Foreign fraudsters will be stopped from making hundreds of millions of scam phone calls under landmark plans to protect the British public.
Major phone networks have agreed to automatically block calls made from abroad if they show up as a UK number, the Telegraph has learned.
The unprecedented move comes after phone companies were criticised by the National Crime Agency for failing to tackle a huge rise in scam calls and texts over the past year.
Many of the scam calls are made by foreign gangs using technology to make it appear as if the call is coming from within the UK. Others trick their victims out of thousands of pounds by ‘spoofing’ genuine numbers belonging to British banks.
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The only calls allowed through will be those made from roaming mobiles or from call centres proven to be legitimate.
Ofcom believes the move will prevent “hundreds of millions of scam calls” every year, according to a source close to the discussions.
Some major networks have already begun blocking the calls with the others expected to follow within months.
“We have identified that a large proportion of scam calls are made from abroad in this way,” the source told the Telegraph.
“This isn’t a silver bullet, but we believe that blocking this traffic will have a significant impact.”
Guidance on the blocking of international inbound calls has been drawn up at Ofcom’s request by NICC, the UK telecoms standards body which represents major networks including 02, TalkTalk and Virgin.
It comes after Ofcom discovered that scammers targeted nearly 45 million people with fraudulent texts and calls over the summer.
Landline users were being plagued with fraudulent calls, with 61pc of people aged 75 and over reported receiving a potential scam call to their house phone.
Priti Patel, the Home Secretary, this week announced a Joint Fraud Taskforce to tackle the “devastating impact” of a 24pc overall rise in fraud during the Covid pandemic.
In the United States, the Federal Communications Commission (FCC) this month announced plans to force phone companies to block millions of scam texts.
However Whitehall sources insisted the approach would not work in this country because much of the UK network still relies on copper-based ISDN technology.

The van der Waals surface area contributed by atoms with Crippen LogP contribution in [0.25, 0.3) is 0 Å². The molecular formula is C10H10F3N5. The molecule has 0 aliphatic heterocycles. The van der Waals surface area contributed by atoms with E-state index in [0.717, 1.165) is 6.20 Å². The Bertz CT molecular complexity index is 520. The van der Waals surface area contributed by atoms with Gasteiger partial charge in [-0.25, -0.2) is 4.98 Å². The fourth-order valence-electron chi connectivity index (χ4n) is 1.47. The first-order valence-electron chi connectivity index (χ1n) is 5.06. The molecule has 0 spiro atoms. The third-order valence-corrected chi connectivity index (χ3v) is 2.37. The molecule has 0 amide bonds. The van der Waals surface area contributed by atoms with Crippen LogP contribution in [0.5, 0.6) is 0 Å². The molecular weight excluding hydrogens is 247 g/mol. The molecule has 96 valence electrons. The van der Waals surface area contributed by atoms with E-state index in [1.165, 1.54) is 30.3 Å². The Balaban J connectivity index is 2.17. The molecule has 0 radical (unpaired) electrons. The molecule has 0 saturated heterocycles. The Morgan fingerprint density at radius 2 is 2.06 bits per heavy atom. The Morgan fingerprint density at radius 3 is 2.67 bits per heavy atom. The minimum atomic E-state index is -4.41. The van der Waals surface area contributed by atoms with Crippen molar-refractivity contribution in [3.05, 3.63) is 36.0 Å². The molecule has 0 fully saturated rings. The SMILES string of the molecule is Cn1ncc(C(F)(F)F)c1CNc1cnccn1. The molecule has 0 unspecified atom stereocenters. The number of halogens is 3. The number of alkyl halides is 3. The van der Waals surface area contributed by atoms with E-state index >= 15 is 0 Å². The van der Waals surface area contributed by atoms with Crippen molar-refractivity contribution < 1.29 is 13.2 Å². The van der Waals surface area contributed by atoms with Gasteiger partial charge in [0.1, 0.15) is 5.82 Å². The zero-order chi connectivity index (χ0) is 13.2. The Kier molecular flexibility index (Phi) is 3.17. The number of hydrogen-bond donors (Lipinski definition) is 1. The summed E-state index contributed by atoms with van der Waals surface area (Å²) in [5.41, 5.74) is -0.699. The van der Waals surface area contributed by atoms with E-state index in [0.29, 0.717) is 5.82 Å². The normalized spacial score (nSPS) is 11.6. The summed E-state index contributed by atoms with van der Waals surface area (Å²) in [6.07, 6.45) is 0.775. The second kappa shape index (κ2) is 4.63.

Ofcom is now “encouraging” UK companies to accelerate the move to internet-based VOIP, which allows scam texts to be more easily detected and blocked.
Phone networks are already using artificial intelligence to spot scam texts and block the numbers responsible.
Regulators are also examining whether customers should be forced to show their ID when buying multiple SIM cards, often used by scammers to send millions of scam text messages.
However Ofcom is understood to have concerns that doing so would “marginalise” vulnerable groups who may not possess identification.
“There is no single answer to how to stop scam texts, unfortunately,” one senior source said.
“It’s rather like whack a mole because the scammers can adapt so quickly to everything we try to do.”
Unlike the FCC, Ofcom currently has no formal powers to compel phone firms to take action against scammers.
But the watchdog is prepared to request those powers from the government if networks are seen to be “dragging their feet” over change, it is understood.
It comes after a National Crime Agency chief criticised mobile phone companies earlier this year for their failure to crack down on text scammers.
Graeme Biggar, the director general of the National Economic Crime Centre, said investigators wanted to see “a more consistent effort” from networks to fight the problem.
Lindsey Fussell, Ofcom's Networks and Communications Group Director, said:
“Tackling this complex problem requires a coordinated effort from the police, Government, other regulators and industry.
“We’ve been working with telecoms companies to implement technical solutions, including blocking at source, suspicious international calls that are masked by a UK number. We expect these measures to be introduced as a priority, and at pace, to ensure customers are better protected.”
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